Higo Yumi 弓胎弓 (Composite bow)

The Higo Yumi (弓胎弓) is a type of composite bow primarily constructed using bamboo for most of its components. This bow exhibits superior durability and elasticity compared to traditional bows. The inclusion of bamboo in the core part, known as the "shin" (芯), significantly enhanced its power.

It is often said that the Higo Yumi laid the groundwork for the materials and structure of bows used in modern Kyudo (Japanese archery). Alongside the development of the Higo Yumi, the prototype of the glove-like archery equipment used to pull the bowstring, known as "Yugake" (弽), was also created. This evolution marks a significant advancement in the design and functionality of Japanese bows, influencing the practice of archery as it is known today.

Yumi Structure

yumi parts

The basic structure of the Yumi consist of stave and the string, and the shape of the bow is called "Nari 成り". Please note that the names introduced below are general terms. They may differ depending on the region, school, and materials of the bow.

Yugara (弓幹 Bow Stave )
The main body of the bow is the bow stave. The side facing the string is called the belly (Yuhara), and the opposite side is called the back. The typical names of each part of the bow stave are as follows:

Urahazu (末弭 end nock): This is at the very top of the bow stave, where the string loop is attached.

Uwasekiita (上関板 upper faceplate): The belly part below the Urahazu.

Togashira (籐頭): The place where the grip and the rattan wrapped around the upper part meet.

Nigiri (握り grip): The part of the bow you hold when shooting an arrow. Also known as Yuzuka (bow handle).

Shimosekiita (下関板 lower faceplate): The belly part above the Motohazu.

Motohazu (本弭 bottom nock): This is at the very bottom of the bow stave, where the string loop is attached.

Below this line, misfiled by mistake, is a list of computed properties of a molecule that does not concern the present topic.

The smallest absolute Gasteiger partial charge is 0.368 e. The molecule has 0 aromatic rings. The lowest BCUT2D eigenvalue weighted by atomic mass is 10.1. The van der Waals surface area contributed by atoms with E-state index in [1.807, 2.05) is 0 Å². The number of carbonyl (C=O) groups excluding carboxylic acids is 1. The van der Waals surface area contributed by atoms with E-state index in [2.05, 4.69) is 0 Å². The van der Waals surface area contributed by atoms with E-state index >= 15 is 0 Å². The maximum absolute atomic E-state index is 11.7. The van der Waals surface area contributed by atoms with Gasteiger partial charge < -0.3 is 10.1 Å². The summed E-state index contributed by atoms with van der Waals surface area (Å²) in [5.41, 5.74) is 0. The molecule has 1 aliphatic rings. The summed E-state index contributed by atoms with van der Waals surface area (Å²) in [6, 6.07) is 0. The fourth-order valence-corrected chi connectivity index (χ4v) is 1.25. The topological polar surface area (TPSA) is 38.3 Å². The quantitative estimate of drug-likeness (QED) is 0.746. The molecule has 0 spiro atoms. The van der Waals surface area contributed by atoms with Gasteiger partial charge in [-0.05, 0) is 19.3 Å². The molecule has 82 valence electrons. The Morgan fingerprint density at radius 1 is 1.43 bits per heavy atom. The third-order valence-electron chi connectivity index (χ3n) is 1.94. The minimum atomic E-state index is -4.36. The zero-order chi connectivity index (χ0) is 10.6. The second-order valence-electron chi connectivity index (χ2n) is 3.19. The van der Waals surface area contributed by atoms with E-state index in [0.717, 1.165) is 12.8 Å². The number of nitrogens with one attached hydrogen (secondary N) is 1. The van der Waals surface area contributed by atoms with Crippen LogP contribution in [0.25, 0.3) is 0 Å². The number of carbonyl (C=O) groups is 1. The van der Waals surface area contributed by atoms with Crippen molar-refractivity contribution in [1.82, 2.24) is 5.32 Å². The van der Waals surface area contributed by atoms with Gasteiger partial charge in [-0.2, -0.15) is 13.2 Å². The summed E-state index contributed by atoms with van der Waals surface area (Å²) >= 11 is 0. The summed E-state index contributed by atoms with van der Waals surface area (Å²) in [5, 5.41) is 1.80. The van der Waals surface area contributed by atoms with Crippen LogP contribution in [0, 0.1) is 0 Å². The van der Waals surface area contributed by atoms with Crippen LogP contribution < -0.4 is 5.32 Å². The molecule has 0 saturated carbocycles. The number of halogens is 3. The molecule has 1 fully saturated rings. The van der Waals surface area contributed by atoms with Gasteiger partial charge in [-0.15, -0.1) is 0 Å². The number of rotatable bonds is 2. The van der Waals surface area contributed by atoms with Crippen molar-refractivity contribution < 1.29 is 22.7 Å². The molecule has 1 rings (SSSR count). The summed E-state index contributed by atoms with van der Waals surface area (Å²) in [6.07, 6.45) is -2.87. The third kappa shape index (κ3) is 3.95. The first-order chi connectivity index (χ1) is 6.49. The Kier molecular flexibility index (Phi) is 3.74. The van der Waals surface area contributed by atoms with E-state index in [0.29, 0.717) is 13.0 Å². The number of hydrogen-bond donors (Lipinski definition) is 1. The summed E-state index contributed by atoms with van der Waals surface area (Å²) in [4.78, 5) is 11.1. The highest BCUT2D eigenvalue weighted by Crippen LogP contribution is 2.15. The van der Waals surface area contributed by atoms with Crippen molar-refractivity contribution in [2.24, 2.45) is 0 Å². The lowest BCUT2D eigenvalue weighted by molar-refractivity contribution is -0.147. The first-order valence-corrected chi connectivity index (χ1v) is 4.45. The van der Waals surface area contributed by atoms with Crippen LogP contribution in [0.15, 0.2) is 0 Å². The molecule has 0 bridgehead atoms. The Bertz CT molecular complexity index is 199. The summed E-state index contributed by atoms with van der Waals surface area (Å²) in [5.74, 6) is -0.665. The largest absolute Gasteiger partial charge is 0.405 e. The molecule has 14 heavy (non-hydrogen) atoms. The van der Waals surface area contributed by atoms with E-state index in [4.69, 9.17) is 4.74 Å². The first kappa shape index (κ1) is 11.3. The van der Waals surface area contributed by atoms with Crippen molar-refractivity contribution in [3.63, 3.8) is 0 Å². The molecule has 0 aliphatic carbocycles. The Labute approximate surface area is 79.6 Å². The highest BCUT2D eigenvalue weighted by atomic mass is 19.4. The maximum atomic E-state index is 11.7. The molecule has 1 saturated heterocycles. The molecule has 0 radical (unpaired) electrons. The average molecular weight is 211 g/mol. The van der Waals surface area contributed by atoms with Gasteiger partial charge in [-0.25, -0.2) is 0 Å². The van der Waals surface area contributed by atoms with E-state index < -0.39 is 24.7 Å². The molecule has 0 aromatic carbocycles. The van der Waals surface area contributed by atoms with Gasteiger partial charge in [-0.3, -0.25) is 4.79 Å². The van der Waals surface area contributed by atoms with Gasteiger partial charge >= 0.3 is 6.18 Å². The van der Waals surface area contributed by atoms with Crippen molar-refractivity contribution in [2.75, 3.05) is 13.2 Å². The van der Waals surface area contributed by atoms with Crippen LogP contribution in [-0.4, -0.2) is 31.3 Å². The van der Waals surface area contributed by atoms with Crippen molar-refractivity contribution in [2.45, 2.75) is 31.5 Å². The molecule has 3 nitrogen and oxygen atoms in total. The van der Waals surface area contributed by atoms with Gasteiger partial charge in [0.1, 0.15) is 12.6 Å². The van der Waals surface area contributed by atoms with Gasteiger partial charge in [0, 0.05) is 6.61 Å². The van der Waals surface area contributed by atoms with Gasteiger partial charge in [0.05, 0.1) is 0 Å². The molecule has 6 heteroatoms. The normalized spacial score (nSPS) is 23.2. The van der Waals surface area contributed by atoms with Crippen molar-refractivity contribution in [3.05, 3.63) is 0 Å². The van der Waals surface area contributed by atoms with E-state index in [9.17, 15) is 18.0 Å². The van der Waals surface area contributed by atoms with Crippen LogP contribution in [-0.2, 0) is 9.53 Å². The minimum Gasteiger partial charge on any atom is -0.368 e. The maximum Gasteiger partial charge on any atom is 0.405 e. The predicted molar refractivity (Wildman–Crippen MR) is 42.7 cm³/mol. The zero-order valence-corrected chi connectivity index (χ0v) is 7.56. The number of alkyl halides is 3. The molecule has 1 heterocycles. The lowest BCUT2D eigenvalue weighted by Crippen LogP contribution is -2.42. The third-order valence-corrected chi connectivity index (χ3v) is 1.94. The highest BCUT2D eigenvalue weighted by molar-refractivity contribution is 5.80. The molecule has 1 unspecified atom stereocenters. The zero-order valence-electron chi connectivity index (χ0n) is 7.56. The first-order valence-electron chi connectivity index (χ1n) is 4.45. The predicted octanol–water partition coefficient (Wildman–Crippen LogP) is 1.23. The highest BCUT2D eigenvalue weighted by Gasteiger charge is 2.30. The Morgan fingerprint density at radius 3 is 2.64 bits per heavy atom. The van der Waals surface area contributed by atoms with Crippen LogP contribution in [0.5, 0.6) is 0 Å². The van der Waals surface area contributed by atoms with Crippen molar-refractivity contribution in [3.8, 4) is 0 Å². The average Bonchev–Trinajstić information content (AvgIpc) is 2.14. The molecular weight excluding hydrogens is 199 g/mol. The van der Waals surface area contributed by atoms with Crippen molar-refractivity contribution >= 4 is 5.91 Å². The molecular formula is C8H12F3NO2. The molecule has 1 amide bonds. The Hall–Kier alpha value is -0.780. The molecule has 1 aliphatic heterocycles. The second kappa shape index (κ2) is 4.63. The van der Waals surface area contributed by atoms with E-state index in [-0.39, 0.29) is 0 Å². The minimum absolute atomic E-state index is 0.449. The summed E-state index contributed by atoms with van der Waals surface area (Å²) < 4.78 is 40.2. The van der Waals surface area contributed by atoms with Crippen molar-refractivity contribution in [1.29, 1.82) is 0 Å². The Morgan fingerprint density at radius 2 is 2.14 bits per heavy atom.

String (弦 Tsuru) : The string is made from materials that are elastic and durable even when shaped into a thin thread. In the old days, animal skins, intestines, and plant hemp were the main materials.

Tsuruwa (弦輪 String loop): A loop-shaped string to attach to the Urahazu or

Motohazu (上弦 Upper string): The string above the Nakajikake.

Nakajikake (中仕掛): The part where the arrow is set and pulled back. It is adjusted to fit the groove made on the end of the arrow.

Kagen (下弦 Lower string) : The string below the Nakajikake.

Nari (成り shape):Nari refers to the shape of the bow. The bow has names for the curved parts, which reflect the features of the bow.

Himegaeri (姫反): The curved part at the upper part of the bow.

Toriuchi (鳥打): The part with the most curve, below the Himegaeri.

Dou (胴): The gradual part from the Toriuchi to the lower part of the grip.

Oikoshi (大腰): The curved part from the Dou to the Kogaeri.

Kogaeri. (小反): The curved part at the lower part of the bow.

Difference between Yumi Japanese bow and Western Bow

correct way to use yumi

Japanese bows (Yumi) and Western bows (Archery), while seemingly similar, are fundamentally distinct in design and usage. Japanese bows are characterized by an asymmetrical design with a grip located about a third from the bottom, facilitating greater propulsion with minimal force. In contrast, Western bows feature a symmetrical arc and are held near the center, indicating a design evolution focused on accuracy.

In terms of usage, the asymmetry in Japanese bows influences the arrow's flight, often veering upward or to the right for beginners. Kyudo archers draw the string back to behind the ear and place the arrow on the right side to avoid contact with the ear or cheek. Western archery, however, involves drawing the arrow to the chin and shooting through a central hole, allowing for straightforward aiming. Additionally, Western archery incorporates various auxiliary tools like sights, stabilizers, and clickers to enhance precision. While Kyudo emphasizes the beauty and etiquette of the shooting process, Western archery focuses more on the accuracy of the shot, as seen in the differing competition rules of each style.